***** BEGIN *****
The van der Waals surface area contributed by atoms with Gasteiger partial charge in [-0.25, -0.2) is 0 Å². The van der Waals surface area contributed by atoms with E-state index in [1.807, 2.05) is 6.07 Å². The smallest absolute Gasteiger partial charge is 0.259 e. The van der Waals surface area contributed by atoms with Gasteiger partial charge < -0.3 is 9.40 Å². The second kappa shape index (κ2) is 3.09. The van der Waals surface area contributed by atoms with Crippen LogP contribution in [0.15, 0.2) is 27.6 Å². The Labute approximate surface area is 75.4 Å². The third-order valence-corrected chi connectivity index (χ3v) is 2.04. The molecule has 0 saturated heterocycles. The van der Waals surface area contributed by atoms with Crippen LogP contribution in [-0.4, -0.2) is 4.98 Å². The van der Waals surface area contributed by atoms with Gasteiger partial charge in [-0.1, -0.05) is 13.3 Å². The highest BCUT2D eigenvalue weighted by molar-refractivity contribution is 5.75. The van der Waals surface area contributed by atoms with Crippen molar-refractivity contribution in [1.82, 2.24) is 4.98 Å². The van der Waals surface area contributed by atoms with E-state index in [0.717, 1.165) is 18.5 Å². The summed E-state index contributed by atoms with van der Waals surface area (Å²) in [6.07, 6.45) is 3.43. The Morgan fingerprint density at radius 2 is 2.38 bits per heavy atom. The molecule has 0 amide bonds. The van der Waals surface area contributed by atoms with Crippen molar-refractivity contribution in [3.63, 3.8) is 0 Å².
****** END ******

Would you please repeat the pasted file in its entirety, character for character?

The van der Waals surface area contributed by atoms with Gasteiger partial charge in [-0.25, -0.2) is 0 Å². The van der Waals surface area contributed by atoms with E-state index in [1.807, 2.05) is 6.07 Å². The smallest absolute Gasteiger partial charge is 0.259 e. The van der Waals surface area contributed by atoms with Gasteiger partial charge < -0.3 is 9.40 Å². The second kappa shape index (κ2) is 3.09. The van der Waals surface area contributed by atoms with Crippen LogP contribution in [0.15, 0.2) is 27.6 Å². The Labute approximate surface area is 75.4 Å². The third-order valence-corrected chi connectivity index (χ3v) is 2.04. The molecule has 0 saturated heterocycles. The van der Waals surface area contributed by atoms with Crippen LogP contribution in [-0.4, -0.2) is 4.98 Å². The van der Waals surface area contributed by atoms with Gasteiger partial charge in [-0.1, -0.05) is 13.3 Å². The highest BCUT2D eigenvalue weighted by molar-refractivity contribution is 5.75. The van der Waals surface area contributed by atoms with Crippen molar-refractivity contribution in [1.82, 2.24) is 4.98 Å². The van der Waals surface area contributed by atoms with E-state index in [0.717, 1.165) is 18.5 Å². The summed E-state index contributed by atoms with van der Waals surface area (Å²) in [6.07, 6.45) is 3.43. The Morgan fingerprint density at radius 2 is 2.38 bits per heavy atom. The molecule has 0 amide bonds. The van der Waals surface area contributed by atoms with Crippen molar-refractivity contribution in [3.63, 3.8) is 0 Å².